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Justice Department Files Fair Housing Lawsuit Against Spokane, Washington, Developers, Architects, And Engineers


WASHINGTON – The Justice Department today sued the developers, architects, and professional engineers responsible for building five apartment complexes in Spokane County, Wash., alleging that they designed and built the complexes in violation of the Fair Housing Act by failing to make the complexes accessible to wheelchair users and other persons with physical disabilities.

The five apartment complexes, all located in Spokane County, Wash., are: Rock Creek Apartments, Prairie Hills Apartments, Granite Court Apartments, Hilby Station Apartments, and Pineridge Apartments. The suit, filed in the U.S. District Court for the Eastern District of Washington, charges that Spokane developer Lanzce G. Douglass and/or his affiliated corporation, Lanzce G. Douglass Inc. developed and built each of the five complexes. The suit also names architects Donald E. Neraas, Independent Home Designs Inc., and Ralph W. Hoover, and engineers J.R. Bonnett Engineering Inc. and Gary S. Nelson, alleging that they each designed portions of one or more of the complexes without including required accessibility features in the designs. Since 1989, federal law has required that new multi-family housing contain certain features to make it accessible to and usable by wheelchair users and other persons with physical disabilities.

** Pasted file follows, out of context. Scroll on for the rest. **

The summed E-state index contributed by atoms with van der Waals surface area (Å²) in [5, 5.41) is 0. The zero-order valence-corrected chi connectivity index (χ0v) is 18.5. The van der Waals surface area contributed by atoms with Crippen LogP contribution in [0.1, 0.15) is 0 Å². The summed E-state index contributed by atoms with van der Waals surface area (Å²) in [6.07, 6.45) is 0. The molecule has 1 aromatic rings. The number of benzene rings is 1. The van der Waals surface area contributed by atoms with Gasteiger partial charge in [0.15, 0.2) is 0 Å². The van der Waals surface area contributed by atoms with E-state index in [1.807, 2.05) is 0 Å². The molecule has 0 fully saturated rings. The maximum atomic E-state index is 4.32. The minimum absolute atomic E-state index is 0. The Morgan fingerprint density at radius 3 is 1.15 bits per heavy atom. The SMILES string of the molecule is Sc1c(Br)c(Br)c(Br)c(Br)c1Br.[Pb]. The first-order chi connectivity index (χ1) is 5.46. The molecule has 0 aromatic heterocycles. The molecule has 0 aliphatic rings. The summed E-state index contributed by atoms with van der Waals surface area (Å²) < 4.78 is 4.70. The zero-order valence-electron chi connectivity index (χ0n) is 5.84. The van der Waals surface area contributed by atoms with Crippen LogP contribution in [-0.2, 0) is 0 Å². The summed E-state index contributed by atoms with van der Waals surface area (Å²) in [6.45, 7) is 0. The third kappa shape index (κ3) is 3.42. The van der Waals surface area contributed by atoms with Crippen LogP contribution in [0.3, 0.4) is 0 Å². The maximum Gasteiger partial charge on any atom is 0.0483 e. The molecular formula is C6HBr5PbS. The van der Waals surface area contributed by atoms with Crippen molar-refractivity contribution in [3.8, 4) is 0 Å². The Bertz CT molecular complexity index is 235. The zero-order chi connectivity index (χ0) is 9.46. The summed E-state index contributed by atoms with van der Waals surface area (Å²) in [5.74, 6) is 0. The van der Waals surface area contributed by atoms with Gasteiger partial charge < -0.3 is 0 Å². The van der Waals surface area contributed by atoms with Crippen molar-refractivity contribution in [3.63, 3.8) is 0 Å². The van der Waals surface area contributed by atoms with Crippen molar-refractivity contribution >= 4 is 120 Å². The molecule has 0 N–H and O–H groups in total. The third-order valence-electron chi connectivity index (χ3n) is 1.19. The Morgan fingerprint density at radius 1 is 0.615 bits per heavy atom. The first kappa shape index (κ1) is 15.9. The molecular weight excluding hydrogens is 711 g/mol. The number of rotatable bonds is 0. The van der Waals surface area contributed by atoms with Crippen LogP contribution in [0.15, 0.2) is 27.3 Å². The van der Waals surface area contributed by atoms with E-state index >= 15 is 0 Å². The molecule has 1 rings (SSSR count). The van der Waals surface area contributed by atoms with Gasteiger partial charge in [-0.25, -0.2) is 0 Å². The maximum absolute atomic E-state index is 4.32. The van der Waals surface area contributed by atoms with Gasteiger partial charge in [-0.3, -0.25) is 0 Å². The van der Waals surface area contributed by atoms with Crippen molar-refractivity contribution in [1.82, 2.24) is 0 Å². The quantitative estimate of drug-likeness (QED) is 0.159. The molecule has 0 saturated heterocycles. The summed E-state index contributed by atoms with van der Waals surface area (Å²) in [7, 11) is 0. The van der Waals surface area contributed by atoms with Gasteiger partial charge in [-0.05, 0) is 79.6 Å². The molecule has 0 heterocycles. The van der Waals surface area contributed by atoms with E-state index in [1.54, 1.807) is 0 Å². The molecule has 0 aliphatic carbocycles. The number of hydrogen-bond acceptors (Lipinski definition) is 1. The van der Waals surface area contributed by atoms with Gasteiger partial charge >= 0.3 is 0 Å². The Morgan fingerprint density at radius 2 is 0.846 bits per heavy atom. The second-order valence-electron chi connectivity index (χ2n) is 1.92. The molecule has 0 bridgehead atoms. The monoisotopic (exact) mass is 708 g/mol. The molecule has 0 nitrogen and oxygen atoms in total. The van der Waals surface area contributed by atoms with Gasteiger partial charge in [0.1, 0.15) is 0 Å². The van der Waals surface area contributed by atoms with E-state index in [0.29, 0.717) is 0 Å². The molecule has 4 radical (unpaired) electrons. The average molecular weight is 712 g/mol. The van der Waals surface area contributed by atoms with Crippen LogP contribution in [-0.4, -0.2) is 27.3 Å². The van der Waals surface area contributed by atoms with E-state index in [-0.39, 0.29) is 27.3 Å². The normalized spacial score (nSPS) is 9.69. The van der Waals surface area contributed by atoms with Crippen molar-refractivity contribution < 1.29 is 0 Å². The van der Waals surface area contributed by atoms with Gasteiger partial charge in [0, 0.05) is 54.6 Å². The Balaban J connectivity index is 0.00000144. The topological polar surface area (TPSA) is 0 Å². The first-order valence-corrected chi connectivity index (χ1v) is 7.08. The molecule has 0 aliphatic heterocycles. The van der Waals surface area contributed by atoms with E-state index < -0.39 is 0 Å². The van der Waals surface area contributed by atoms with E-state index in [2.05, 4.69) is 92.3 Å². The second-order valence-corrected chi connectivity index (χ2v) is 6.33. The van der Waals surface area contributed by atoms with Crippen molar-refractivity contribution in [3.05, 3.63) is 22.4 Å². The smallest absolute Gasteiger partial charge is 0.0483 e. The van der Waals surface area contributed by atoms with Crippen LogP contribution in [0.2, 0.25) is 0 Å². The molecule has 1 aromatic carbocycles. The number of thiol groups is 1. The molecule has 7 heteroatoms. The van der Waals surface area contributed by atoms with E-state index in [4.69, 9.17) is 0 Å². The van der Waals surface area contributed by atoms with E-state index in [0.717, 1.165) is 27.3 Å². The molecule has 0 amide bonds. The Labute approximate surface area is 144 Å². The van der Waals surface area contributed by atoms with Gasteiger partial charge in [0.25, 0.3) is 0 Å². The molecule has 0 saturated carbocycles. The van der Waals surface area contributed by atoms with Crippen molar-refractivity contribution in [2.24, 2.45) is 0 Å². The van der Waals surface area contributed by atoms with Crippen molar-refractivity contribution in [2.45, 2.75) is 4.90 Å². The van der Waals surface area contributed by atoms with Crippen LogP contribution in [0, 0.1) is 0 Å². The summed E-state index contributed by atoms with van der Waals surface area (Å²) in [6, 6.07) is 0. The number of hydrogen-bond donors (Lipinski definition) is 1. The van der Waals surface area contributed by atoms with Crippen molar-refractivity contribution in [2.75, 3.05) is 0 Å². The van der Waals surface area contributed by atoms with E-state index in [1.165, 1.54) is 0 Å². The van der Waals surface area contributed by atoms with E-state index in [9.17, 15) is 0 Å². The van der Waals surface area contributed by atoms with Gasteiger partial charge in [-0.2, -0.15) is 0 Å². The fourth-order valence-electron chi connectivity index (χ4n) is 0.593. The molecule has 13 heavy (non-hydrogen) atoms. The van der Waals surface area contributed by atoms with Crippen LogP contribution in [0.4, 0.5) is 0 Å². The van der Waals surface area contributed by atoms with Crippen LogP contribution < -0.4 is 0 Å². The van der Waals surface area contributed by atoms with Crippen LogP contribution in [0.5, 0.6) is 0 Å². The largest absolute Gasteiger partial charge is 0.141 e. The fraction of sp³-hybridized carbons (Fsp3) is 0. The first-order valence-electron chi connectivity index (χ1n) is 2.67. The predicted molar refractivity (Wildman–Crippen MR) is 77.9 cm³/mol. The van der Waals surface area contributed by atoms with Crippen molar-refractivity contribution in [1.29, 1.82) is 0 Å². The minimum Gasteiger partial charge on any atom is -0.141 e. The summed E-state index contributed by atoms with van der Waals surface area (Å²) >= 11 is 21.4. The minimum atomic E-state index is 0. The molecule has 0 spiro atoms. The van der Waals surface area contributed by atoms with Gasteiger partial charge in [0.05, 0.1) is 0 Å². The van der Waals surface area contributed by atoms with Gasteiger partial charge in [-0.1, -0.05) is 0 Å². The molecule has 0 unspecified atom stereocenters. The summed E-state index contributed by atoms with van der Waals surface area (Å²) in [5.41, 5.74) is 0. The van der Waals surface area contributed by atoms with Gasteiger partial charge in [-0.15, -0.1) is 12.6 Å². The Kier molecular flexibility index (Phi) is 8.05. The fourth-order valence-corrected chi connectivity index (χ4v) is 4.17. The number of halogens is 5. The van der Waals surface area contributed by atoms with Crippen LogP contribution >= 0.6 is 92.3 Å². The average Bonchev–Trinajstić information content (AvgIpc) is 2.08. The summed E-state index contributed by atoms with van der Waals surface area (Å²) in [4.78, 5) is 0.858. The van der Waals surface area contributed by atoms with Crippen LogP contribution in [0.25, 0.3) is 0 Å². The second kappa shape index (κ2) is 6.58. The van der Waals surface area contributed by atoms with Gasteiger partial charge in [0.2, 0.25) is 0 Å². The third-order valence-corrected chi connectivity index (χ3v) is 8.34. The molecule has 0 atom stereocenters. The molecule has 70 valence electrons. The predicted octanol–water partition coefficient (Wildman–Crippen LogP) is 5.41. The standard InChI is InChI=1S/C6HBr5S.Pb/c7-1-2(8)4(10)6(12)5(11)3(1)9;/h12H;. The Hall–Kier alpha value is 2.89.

“Steps, narrow doors, and other accessibility barriers exclude persons with physical disabilities just as surely as a sign saying persons with disabilities need not apply,” said Rena J. Comisac, Acting Assistant Attorney General of the Civil Rights Division. “We will continue to make every effort to break down unlawful accessibility barriers in housing.”

The suit seeks a court order prohibiting future discrimination by the defendants, and requiring the defendants to modify the complexes to bring them into compliance with the Fair Housing Act, pay monetary damages to compensate victims, and pay a civil penalty.

The federal Fair Housing Act prohibits discrimination in housing based on race, color, religion, national origin, sex, disability and familial status. Since Jan. 1, 2001, the Justice Department’s Civil Rights Division has filed 235 cases to enforce the Fair Housing Act, 110 of which have alleged discrimination based on disability. More information about the Civil Rights Division and the laws it enforces is available at Individuals who believe that they may have been victims of housing discrimination can call the Housing Discrimination Tip Line (1-800-896-7743), email the Justice Department at, or contact the U.S. Department of Housing and Urban Development at 1-800-669-9777.


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